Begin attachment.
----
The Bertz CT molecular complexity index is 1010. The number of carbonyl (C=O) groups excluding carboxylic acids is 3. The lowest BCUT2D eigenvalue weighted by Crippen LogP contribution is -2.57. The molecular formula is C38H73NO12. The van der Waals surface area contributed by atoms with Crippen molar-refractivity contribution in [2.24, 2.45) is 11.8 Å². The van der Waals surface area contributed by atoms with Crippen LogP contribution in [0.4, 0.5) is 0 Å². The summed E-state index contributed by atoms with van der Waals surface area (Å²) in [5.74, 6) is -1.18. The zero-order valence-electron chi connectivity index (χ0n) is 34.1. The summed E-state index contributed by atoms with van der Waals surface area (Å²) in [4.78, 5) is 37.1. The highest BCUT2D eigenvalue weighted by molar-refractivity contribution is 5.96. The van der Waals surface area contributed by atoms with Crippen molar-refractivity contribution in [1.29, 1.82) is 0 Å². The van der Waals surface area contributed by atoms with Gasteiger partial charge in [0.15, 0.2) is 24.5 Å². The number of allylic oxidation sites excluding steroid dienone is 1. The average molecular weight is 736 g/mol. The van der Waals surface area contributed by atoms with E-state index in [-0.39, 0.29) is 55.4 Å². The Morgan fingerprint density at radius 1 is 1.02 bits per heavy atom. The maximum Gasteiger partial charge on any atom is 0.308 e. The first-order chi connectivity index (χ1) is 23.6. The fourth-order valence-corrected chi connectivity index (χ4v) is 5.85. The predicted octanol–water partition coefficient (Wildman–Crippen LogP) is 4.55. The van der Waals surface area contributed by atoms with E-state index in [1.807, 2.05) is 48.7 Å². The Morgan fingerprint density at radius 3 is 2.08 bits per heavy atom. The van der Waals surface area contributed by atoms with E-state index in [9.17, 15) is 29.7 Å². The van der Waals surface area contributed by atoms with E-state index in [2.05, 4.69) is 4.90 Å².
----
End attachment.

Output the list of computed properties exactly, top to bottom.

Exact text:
The Bertz CT molecular complexity index is 1010. The number of carbonyl (C=O) groups excluding carboxylic acids is 3. The lowest BCUT2D eigenvalue weighted by Crippen LogP contribution is -2.57. The molecular formula is C38H73NO12. The van der Waals surface area contributed by atoms with Crippen molar-refractivity contribution in [2.24, 2.45) is 11.8 Å². The van der Waals surface area contributed by atoms with Crippen LogP contribution in [0.4, 0.5) is 0 Å². The summed E-state index contributed by atoms with van der Waals surface area (Å²) in [5.74, 6) is -1.18. The zero-order valence-electron chi connectivity index (χ0n) is 34.1. The summed E-state index contributed by atoms with van der Waals surface area (Å²) in [4.78, 5) is 37.1. The highest BCUT2D eigenvalue weighted by molar-refractivity contribution is 5.96. The van der Waals surface area contributed by atoms with Crippen molar-refractivity contribution in [1.29, 1.82) is 0 Å². The van der Waals surface area contributed by atoms with Gasteiger partial charge in [0.15, 0.2) is 24.5 Å². The number of allylic oxidation sites excluding steroid dienone is 1. The average molecular weight is 736 g/mol. The van der Waals surface area contributed by atoms with E-state index in [-0.39, 0.29) is 55.4 Å². The Morgan fingerprint density at radius 1 is 1.02 bits per heavy atom. The maximum Gasteiger partial charge on any atom is 0.308 e. The first-order chi connectivity index (χ1) is 23.6. The fourth-order valence-corrected chi connectivity index (χ4v) is 5.85. The predicted octanol–water partition coefficient (Wildman–Crippen LogP) is 4.55. The van der Waals surface area contributed by atoms with E-state index in [1.807, 2.05) is 48.7 Å². The Morgan fingerprint density at radius 3 is 2.08 bits per heavy atom. The van der Waals surface area contributed by atoms with E-state index in [9.17, 15) is 29.7 Å². The van der Waals surface area contributed by atoms with E-state index in [2.05, 4.69) is 4.90 Å².